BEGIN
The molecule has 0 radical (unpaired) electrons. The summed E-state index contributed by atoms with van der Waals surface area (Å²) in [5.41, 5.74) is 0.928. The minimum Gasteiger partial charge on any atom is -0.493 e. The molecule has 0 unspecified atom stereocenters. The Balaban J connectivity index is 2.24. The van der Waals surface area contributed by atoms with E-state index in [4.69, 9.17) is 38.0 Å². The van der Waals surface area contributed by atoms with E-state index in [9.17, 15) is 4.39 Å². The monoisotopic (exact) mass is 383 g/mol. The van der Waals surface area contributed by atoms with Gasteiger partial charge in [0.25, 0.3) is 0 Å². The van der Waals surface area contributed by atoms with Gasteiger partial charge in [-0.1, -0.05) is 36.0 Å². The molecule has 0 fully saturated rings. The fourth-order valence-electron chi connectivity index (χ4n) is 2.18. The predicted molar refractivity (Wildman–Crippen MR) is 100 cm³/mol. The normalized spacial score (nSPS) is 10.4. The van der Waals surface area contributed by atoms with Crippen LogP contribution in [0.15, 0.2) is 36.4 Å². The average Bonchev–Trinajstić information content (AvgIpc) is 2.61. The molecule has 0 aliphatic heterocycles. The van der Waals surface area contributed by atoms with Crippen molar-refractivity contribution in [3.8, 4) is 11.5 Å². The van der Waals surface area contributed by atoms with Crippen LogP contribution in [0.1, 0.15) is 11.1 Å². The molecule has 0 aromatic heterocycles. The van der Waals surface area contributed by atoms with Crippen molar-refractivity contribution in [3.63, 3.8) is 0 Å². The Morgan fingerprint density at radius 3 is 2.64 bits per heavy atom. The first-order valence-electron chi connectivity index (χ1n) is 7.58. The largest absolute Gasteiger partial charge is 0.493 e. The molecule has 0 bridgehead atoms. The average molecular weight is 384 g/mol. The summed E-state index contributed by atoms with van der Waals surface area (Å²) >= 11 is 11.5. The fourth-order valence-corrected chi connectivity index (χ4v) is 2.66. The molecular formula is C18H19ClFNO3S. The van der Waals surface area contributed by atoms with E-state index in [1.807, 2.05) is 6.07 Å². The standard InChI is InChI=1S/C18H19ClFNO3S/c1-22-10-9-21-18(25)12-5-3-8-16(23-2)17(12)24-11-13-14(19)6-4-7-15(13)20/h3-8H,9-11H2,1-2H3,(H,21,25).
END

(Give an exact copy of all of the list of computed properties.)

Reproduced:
The molecule has 0 radical (unpaired) electrons. The summed E-state index contributed by atoms with van der Waals surface area (Å²) in [5.41, 5.74) is 0.928. The minimum Gasteiger partial charge on any atom is -0.493 e. The molecule has 0 unspecified atom stereocenters. The Balaban J connectivity index is 2.24. The van der Waals surface area contributed by atoms with E-state index in [4.69, 9.17) is 38.0 Å². The van der Waals surface area contributed by atoms with E-state index in [9.17, 15) is 4.39 Å². The monoisotopic (exact) mass is 383 g/mol. The van der Waals surface area contributed by atoms with Gasteiger partial charge in [0.25, 0.3) is 0 Å². The van der Waals surface area contributed by atoms with Gasteiger partial charge in [-0.1, -0.05) is 36.0 Å². The molecule has 0 fully saturated rings. The fourth-order valence-electron chi connectivity index (χ4n) is 2.18. The predicted molar refractivity (Wildman–Crippen MR) is 100 cm³/mol. The normalized spacial score (nSPS) is 10.4. The van der Waals surface area contributed by atoms with Crippen LogP contribution in [0.15, 0.2) is 36.4 Å². The average Bonchev–Trinajstić information content (AvgIpc) is 2.61. The molecule has 0 aliphatic heterocycles. The van der Waals surface area contributed by atoms with Crippen molar-refractivity contribution in [3.8, 4) is 11.5 Å². The van der Waals surface area contributed by atoms with Crippen LogP contribution in [0.1, 0.15) is 11.1 Å². The molecule has 0 aromatic heterocycles. The van der Waals surface area contributed by atoms with Crippen molar-refractivity contribution in [3.63, 3.8) is 0 Å². The Morgan fingerprint density at radius 3 is 2.64 bits per heavy atom. The first-order valence-electron chi connectivity index (χ1n) is 7.58. The largest absolute Gasteiger partial charge is 0.493 e. The molecule has 0 bridgehead atoms. The average molecular weight is 384 g/mol. The summed E-state index contributed by atoms with van der Waals surface area (Å²) >= 11 is 11.5. The fourth-order valence-corrected chi connectivity index (χ4v) is 2.66. The molecular formula is C18H19ClFNO3S. The van der Waals surface area contributed by atoms with E-state index in [1.807, 2.05) is 6.07 Å². The standard InChI is InChI=1S/C18H19ClFNO3S/c1-22-10-9-21-18(25)12-5-3-8-16(23-2)17(12)24-11-13-14(19)6-4-7-15(13)20/h3-8H,9-11H2,1-2H3,(H,21,25).